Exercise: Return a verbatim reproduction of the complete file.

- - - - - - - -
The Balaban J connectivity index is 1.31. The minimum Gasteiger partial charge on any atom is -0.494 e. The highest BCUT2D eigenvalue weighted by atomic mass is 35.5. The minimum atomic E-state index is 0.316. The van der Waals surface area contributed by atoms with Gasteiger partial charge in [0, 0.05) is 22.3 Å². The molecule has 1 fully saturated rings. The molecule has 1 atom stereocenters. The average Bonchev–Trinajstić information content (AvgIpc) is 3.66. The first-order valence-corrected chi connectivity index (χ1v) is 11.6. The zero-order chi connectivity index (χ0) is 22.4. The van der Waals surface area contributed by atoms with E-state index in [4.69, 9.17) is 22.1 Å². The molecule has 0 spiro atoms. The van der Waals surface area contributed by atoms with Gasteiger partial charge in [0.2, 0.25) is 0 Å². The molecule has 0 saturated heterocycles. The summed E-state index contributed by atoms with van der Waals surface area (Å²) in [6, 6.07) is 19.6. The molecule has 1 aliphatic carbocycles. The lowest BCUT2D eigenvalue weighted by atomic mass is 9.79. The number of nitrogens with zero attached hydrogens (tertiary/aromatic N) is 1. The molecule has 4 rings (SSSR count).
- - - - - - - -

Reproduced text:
The Balaban J connectivity index is 1.31. The minimum Gasteiger partial charge on any atom is -0.494 e. The highest BCUT2D eigenvalue weighted by atomic mass is 35.5. The minimum atomic E-state index is 0.316. The van der Waals surface area contributed by atoms with Gasteiger partial charge in [0, 0.05) is 22.3 Å². The molecule has 1 fully saturated rings. The molecule has 1 atom stereocenters. The average Bonchev–Trinajstić information content (AvgIpc) is 3.66. The first-order valence-corrected chi connectivity index (χ1v) is 11.6. The zero-order chi connectivity index (χ0) is 22.4. The van der Waals surface area contributed by atoms with E-state index in [4.69, 9.17) is 22.1 Å². The molecule has 0 spiro atoms. The van der Waals surface area contributed by atoms with Gasteiger partial charge in [0.2, 0.25) is 0 Å². The molecule has 0 saturated heterocycles. The summed E-state index contributed by atoms with van der Waals surface area (Å²) in [6, 6.07) is 19.6. The molecule has 1 aliphatic carbocycles. The lowest BCUT2D eigenvalue weighted by atomic mass is 9.79. The number of nitrogens with zero attached hydrogens (tertiary/aromatic N) is 1. The molecule has 4 rings (SSSR count).